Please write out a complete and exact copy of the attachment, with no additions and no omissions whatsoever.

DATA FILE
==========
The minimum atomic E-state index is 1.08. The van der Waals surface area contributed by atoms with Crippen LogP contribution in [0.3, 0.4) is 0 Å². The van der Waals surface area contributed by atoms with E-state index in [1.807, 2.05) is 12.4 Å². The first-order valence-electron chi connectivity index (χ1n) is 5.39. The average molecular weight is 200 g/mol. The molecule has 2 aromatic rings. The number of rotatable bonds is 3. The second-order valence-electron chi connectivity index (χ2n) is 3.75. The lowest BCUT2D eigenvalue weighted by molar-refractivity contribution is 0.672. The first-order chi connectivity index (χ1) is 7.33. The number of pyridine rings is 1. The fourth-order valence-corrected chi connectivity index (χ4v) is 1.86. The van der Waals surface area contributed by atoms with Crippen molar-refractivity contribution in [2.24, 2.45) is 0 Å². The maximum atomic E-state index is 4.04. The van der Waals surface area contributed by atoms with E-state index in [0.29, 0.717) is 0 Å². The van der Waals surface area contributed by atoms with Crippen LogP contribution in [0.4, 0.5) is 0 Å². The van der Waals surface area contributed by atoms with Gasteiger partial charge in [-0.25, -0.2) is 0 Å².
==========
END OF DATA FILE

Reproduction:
The minimum atomic E-state index is 1.08. The van der Waals surface area contributed by atoms with Crippen LogP contribution in [0.3, 0.4) is 0 Å². The van der Waals surface area contributed by atoms with E-state index in [1.807, 2.05) is 12.4 Å². The first-order valence-electron chi connectivity index (χ1n) is 5.39. The average molecular weight is 200 g/mol. The molecule has 2 aromatic rings. The number of rotatable bonds is 3. The second-order valence-electron chi connectivity index (χ2n) is 3.75. The lowest BCUT2D eigenvalue weighted by molar-refractivity contribution is 0.672. The first-order chi connectivity index (χ1) is 7.33. The number of pyridine rings is 1. The fourth-order valence-corrected chi connectivity index (χ4v) is 1.86. The van der Waals surface area contributed by atoms with Crippen molar-refractivity contribution in [2.24, 2.45) is 0 Å². The maximum atomic E-state index is 4.04. The van der Waals surface area contributed by atoms with E-state index in [0.29, 0.717) is 0 Å². The van der Waals surface area contributed by atoms with Crippen LogP contribution in [0.4, 0.5) is 0 Å². The van der Waals surface area contributed by atoms with Gasteiger partial charge in [-0.25, -0.2) is 0 Å².